It’s not just about being on your phone all the time
“To meet the criteria for Internet Use Disorder, you have to have significant impairment of function,” says Dr. Sean X. Luo, M.D., PhD and a member of Columbia University’s Department of Psychiatry. “We also require that there’s an impairment of social or occupational functioning.”
Internet addiction can come in many flavors, but some of the most common ones revolve around hooking up and/or compulsions. These include sexting and online sex addiction; Internet infidelity and online affairs; video games and gaming; and compulsive behavior like gambling, shopping, or eBay. It’s also often the case that Internet addiction doesn’t just appear on its own, but is a manifestation of, or an outlet for, another problem.
“There are several patterns with patients who suffer from Internet addiction, but the main one is that it is combined with other problems,” Dr. Luo adds. “Someone who meets the criteria for Internet Use Disorder also has other mental health conditions that require clinical attention. It’s often [the case that] they have other problems like depression, anxiety, and substance abuse disorders.”
But it’s not just that the Internet offers an outlet for other issues. It can also provide something that’s increasingly elusive: anonymity. Which is kind of ironic, since constant connectivity is one of the ways people become less anonymous.
“It is the anonymous nature of electronic communication where users can use games, social media or online porn to escape problems in their lives,” Dr. Young points out. “It is worse among those with depression, social anxiety, and obsessive-compulsive tendencies.”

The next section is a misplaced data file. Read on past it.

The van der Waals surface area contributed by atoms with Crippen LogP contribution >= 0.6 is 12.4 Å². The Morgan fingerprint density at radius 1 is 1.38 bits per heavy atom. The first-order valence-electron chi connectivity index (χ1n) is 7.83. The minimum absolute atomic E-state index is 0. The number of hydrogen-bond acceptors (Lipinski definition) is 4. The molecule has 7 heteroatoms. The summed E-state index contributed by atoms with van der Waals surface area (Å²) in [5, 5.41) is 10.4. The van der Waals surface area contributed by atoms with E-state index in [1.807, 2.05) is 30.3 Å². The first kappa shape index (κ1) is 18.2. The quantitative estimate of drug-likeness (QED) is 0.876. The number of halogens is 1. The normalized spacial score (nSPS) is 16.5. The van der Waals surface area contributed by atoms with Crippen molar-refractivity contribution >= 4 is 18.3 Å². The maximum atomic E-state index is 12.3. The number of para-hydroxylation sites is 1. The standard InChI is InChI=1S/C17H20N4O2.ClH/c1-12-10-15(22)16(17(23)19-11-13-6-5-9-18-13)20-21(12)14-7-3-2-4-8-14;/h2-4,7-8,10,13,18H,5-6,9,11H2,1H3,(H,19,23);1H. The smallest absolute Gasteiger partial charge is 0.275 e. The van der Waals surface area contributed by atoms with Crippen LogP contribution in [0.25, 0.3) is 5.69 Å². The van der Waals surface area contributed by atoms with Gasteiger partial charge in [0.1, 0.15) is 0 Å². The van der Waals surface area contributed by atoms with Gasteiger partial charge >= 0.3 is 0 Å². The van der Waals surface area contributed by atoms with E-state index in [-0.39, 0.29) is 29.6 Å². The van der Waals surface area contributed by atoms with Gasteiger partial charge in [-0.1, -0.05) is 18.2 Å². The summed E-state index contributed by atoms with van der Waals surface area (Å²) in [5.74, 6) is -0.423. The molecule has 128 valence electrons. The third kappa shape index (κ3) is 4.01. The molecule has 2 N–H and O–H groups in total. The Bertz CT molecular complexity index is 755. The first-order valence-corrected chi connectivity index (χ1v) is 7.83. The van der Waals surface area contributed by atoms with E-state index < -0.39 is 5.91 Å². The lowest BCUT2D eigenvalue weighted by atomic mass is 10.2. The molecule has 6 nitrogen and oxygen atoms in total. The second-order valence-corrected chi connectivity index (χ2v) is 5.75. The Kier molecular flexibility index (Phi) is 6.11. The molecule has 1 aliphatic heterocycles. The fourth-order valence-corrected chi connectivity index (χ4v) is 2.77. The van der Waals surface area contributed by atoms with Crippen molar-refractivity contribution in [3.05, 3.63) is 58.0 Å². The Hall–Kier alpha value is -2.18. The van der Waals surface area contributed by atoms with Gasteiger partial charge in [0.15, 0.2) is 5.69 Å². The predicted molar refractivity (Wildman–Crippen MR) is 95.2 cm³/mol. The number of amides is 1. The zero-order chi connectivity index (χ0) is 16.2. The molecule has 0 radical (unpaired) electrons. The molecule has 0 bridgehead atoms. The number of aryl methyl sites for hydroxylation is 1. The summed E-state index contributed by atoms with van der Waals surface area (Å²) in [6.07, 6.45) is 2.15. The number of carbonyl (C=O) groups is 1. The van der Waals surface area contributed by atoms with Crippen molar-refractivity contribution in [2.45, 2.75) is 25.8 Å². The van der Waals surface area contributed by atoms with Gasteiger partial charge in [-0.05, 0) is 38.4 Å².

Is there any cure for Internet addiction?
Fortunately, it’s very possible to treat Internet addiction. If you feel you might be a problematic Internet user, or know someone who’s suffering, consider seeking a full psychiatric evaluation to see if there’s something else at the root of the problem. A psychologist or social worker might be a good place to start.
The most common treatment is psychotherapy, namely cognitive-behavioral therapy, which as the name suggests focuses on changing unwanted behaviors. Much like any other addiction, enough treatment and understanding can lead to recovery without a relapse. But, of course, each case is different.
“There are no existing FDA-approved medications for ‘Internet Use Disorder,’” says Dr. Luo. “A number of medications have been tried, but existing data are not enough to make across-the-board recommendations. Medications would be used to treat other associated conditions, such as depression and ADHD. Cognitive-behavioral therapy addresses some of these symptoms by developing more coping skills, keeping track of Internet use, restructuring negative and distorted thoughts, and developing behavioral strategies for preventing relapse or aim for moderation.”
So you can relax. Just because you change your profile picture every other day and tweet out your sweet Insta filters does NOT mean you’re addicted to the Internet. You might, however, want to consider spending a little more time in the three dimensional world. Couldn’t hurt.
Sign up here for our daily Thrillist email, and get your fix of the best in food/drink/fun. Meagan Drillinger is a contributing writer for Thrillist and thinks it's a little wrong that she did the research for this online. Follow her on Twitter, Instagram and Facebook at @drillinjourneys.